are a sickly grayish, the green of the shutters faded. Two enormous elms are on each side of the house. They bend their trailing branches down over the roof. They appear to protect and at the same time subdue. There is a sinister maternity in their aspect, a crushing, jealous absorption. They have developed from their intimate contact with the life of man in the house an appalling humaneness. They brood oppressively over the house. They are like exhausted women resting their sagging breasts and hands and hair on its roof, and when it rains their tears trickle down monotonously and rot on the shingles.
This leaves something for the designer to do; the playwright is saying, "Here is the way I feel about this place. These are things I think are important for you to consider when you begin to design an actual structure where the characters of my play must live. And I don't feel I am encroaching on your art if I tell you about it. But, it is up to you to find a way of putting these thoughts and suggestions on the stage; at the same time it allows room for you to exercise your own art too."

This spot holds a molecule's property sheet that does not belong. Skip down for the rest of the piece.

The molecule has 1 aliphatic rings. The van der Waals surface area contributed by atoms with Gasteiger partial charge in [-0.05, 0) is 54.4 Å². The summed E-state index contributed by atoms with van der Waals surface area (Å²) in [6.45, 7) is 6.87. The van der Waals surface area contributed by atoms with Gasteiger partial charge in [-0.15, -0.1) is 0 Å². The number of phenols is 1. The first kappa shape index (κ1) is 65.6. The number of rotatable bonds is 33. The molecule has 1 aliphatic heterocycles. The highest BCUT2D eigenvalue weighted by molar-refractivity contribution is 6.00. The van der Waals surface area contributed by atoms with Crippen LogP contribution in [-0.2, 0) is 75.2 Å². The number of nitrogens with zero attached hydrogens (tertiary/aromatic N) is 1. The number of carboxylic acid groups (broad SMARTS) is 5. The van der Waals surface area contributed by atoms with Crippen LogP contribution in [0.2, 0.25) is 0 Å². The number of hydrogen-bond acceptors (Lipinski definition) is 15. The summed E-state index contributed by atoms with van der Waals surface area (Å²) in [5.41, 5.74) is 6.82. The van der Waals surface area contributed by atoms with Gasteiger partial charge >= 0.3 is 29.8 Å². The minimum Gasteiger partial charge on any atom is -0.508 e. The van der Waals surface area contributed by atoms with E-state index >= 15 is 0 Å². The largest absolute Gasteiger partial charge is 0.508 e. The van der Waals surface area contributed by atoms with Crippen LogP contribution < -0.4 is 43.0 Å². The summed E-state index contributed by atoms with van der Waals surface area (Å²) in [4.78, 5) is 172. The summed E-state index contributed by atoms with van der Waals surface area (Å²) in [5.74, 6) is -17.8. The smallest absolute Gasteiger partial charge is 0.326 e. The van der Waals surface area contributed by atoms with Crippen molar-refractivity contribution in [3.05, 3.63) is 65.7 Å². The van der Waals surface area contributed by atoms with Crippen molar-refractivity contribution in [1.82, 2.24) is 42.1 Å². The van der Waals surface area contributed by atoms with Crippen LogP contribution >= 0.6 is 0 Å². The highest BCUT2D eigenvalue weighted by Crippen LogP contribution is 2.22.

In Creativity in the Theater, Philip Weissman writes,
no performance of a written work of art can be more than a single interpretation. The greatness of a director depends on his capacities to identify with the creator and to create in performance an optimal and original communication which enhances the author's creation without distorting it.
A director identifies with the contents of the created work and interests himself in communicating its contents. He is more identified with the dramatist or composer than with the audience. He re-creates the originator's creative expression.
In an article by Harold Clurman called "In a Different Language", a director says this of his profession:
That action speaks louder than words is the first principle of the stage; the director, I repeat, is the "author" of the stage action. Gestures and movement, which are the visible manifes-